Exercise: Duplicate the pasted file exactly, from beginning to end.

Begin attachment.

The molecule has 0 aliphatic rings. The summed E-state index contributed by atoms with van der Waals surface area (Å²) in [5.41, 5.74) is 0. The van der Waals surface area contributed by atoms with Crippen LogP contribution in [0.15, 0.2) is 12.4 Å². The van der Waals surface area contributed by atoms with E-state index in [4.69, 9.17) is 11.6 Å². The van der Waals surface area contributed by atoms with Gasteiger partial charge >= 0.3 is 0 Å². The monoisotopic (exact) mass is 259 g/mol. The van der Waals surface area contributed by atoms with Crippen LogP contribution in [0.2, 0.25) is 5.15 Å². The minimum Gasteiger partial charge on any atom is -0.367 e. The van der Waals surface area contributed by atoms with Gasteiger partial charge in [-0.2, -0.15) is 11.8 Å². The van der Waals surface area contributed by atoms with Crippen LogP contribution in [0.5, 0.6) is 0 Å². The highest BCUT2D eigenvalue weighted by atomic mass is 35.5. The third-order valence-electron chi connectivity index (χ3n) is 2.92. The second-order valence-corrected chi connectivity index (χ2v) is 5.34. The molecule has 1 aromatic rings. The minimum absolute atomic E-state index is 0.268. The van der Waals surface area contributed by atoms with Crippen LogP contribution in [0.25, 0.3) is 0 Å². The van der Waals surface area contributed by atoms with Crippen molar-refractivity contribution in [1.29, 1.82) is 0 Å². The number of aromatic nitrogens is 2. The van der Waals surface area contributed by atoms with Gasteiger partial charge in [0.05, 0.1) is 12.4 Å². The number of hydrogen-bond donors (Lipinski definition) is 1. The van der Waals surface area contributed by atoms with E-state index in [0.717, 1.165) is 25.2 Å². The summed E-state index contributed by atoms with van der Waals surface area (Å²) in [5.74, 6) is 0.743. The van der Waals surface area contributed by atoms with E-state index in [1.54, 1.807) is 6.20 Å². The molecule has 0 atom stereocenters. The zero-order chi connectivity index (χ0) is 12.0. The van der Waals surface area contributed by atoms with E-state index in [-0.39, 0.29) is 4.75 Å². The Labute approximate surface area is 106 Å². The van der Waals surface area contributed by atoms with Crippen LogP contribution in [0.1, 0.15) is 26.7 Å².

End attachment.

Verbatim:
The molecule has 0 aliphatic rings. The summed E-state index contributed by atoms with van der Waals surface area (Å²) in [5.41, 5.74) is 0. The van der Waals surface area contributed by atoms with Crippen LogP contribution in [0.15, 0.2) is 12.4 Å². The van der Waals surface area contributed by atoms with E-state index in [4.69, 9.17) is 11.6 Å². The van der Waals surface area contributed by atoms with Gasteiger partial charge >= 0.3 is 0 Å². The monoisotopic (exact) mass is 259 g/mol. The van der Waals surface area contributed by atoms with Crippen LogP contribution in [0.2, 0.25) is 5.15 Å². The minimum Gasteiger partial charge on any atom is -0.367 e. The van der Waals surface area contributed by atoms with Gasteiger partial charge in [-0.2, -0.15) is 11.8 Å². The van der Waals surface area contributed by atoms with Crippen LogP contribution in [0.5, 0.6) is 0 Å². The highest BCUT2D eigenvalue weighted by atomic mass is 35.5. The third-order valence-electron chi connectivity index (χ3n) is 2.92. The second-order valence-corrected chi connectivity index (χ2v) is 5.34. The molecule has 1 aromatic rings. The minimum absolute atomic E-state index is 0.268. The van der Waals surface area contributed by atoms with Crippen LogP contribution in [0.25, 0.3) is 0 Å². The van der Waals surface area contributed by atoms with Crippen molar-refractivity contribution in [1.29, 1.82) is 0 Å². The number of aromatic nitrogens is 2. The van der Waals surface area contributed by atoms with Gasteiger partial charge in [0.05, 0.1) is 12.4 Å². The number of hydrogen-bond donors (Lipinski definition) is 1. The van der Waals surface area contributed by atoms with E-state index in [0.717, 1.165) is 25.2 Å². The summed E-state index contributed by atoms with van der Waals surface area (Å²) in [5.74, 6) is 0.743. The van der Waals surface area contributed by atoms with E-state index in [1.54, 1.807) is 6.20 Å². The molecule has 0 atom stereocenters. The zero-order chi connectivity index (χ0) is 12.0. The van der Waals surface area contributed by atoms with E-state index in [-0.39, 0.29) is 4.75 Å². The Labute approximate surface area is 106 Å². The van der Waals surface area contributed by atoms with Crippen LogP contribution in [0.1, 0.15) is 26.7 Å².